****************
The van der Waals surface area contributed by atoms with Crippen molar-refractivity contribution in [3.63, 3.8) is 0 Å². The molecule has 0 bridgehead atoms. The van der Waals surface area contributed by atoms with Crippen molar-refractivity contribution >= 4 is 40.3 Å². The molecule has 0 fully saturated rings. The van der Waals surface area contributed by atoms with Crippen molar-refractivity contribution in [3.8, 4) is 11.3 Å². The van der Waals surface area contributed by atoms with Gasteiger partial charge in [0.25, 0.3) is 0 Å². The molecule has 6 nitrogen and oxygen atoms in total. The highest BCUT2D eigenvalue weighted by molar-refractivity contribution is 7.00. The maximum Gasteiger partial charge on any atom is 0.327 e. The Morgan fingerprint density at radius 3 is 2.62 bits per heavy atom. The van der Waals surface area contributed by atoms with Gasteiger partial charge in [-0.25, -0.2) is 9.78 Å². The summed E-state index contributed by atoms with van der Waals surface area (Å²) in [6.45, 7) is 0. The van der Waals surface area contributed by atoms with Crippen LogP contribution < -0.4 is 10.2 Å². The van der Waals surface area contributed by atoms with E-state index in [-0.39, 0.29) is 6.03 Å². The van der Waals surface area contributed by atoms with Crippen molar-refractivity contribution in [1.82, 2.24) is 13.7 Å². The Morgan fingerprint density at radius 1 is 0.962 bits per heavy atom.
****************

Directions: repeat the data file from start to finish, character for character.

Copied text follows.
The van der Waals surface area contributed by atoms with Crippen molar-refractivity contribution in [3.63, 3.8) is 0 Å². The molecule has 0 bridgehead atoms. The van der Waals surface area contributed by atoms with Crippen molar-refractivity contribution >= 4 is 40.3 Å². The molecule has 0 fully saturated rings. The van der Waals surface area contributed by atoms with Crippen molar-refractivity contribution in [3.8, 4) is 11.3 Å². The van der Waals surface area contributed by atoms with Gasteiger partial charge in [0.25, 0.3) is 0 Å². The molecule has 6 nitrogen and oxygen atoms in total. The highest BCUT2D eigenvalue weighted by molar-refractivity contribution is 7.00. The maximum Gasteiger partial charge on any atom is 0.327 e. The Morgan fingerprint density at radius 3 is 2.62 bits per heavy atom. The van der Waals surface area contributed by atoms with Gasteiger partial charge in [-0.25, -0.2) is 9.78 Å². The summed E-state index contributed by atoms with van der Waals surface area (Å²) in [6.45, 7) is 0. The van der Waals surface area contributed by atoms with Crippen LogP contribution < -0.4 is 10.2 Å². The van der Waals surface area contributed by atoms with E-state index in [-0.39, 0.29) is 6.03 Å². The van der Waals surface area contributed by atoms with Crippen molar-refractivity contribution in [1.82, 2.24) is 13.7 Å². The Morgan fingerprint density at radius 1 is 0.962 bits per heavy atom.